Captain Hepburn still called occasionally at the house for his post. The maid always put his letters in a certain place in the hall, so that he should not have to climb the stairs.
Among his letters - that is to say, along with another letter, for his correspondence was very meagre - he one day found an envelope with a crest. Inside this envelope two letters.
Dear Captain Hepburn,
I had the enclosed letter from Mrs Hepburn. I don't intend her to have the doll which is your portrait, so I shall not answer this note. Also I don't see why she should try to turn us out of the town. She talked to me after tea that day, and it seems she believes that Mitchka is your lover. I didn't say anything at all - except that it wasn't true. But she needn't be afraid of me. I don't want you to trouble yourself. But you may as well KNOW how things are.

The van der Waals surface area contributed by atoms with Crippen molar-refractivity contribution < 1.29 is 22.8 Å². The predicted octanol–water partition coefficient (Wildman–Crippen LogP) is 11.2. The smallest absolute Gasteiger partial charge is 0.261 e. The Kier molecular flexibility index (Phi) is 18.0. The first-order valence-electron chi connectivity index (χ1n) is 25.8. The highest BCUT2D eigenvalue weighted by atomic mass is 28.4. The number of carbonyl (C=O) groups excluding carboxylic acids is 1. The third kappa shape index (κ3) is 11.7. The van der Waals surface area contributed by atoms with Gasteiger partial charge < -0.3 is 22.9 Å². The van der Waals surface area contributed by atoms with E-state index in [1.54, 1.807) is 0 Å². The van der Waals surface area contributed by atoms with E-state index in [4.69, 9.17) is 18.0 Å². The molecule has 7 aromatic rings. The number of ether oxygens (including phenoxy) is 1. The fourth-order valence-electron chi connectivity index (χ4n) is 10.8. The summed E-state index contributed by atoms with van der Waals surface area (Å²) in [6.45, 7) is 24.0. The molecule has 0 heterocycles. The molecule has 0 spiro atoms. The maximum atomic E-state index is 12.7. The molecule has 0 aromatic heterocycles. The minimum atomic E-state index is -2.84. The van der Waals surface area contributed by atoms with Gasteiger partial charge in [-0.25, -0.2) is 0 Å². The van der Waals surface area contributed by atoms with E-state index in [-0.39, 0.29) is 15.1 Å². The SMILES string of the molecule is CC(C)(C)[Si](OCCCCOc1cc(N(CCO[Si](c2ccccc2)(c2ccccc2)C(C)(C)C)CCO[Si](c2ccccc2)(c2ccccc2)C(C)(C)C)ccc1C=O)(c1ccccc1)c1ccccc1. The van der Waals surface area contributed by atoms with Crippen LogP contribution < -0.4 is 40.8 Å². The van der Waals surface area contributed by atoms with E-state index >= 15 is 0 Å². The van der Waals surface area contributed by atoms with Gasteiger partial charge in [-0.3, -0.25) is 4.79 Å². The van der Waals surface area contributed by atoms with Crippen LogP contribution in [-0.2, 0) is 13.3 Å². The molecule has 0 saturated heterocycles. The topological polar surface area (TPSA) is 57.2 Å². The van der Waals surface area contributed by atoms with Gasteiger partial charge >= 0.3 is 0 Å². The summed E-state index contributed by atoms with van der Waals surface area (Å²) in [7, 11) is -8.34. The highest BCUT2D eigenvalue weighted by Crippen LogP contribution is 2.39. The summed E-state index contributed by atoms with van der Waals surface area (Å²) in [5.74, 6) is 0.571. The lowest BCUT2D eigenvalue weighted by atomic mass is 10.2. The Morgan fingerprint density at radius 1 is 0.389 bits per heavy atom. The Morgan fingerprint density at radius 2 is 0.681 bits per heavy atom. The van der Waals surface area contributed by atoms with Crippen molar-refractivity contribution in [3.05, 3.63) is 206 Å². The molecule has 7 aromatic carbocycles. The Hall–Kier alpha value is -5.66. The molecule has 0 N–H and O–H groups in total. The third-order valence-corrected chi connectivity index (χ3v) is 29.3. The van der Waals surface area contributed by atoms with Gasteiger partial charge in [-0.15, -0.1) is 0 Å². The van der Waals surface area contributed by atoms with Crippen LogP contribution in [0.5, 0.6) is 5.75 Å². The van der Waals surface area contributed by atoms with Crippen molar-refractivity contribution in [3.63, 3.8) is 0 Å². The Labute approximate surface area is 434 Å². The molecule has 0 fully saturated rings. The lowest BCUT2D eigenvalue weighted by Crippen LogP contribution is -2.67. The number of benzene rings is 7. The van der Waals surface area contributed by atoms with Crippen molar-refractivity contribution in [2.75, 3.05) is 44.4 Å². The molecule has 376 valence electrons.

JOHANNA Z. R.
The other letter was on his wife's well-known heavy paper, and in her well-known large, 'aristocratic' hand.
My dear Countess,
I wonder if there has been some mistake, or some misunderstanding. Four days ago you said you would send round that DOLL we spoke of, but I have seen no sign of it yet. I thought of calling at the studio, but did not wish to disturb the Baroness. I should be very much obliged if you could send the doll at once, as I do not feel easy while it is out of my possession. You may rely on having a cheque by return.
Our old family friend, Major-General Barlow, called on me yesterday, and we had a most interesting conversation on our Tommies, and the protection of their morals here. It seems we have full power to send away any person or persons deemed undesirable, with twenty-four hours' notice to leave. But of course all this is done as quietly and with the intention of causing as little scandal as possible.
Please let me have the doll by tomorrow, and perhaps some hint as to your future intentions.
With very best wishes from one who only seeks to be your friend. Yours very sincerely,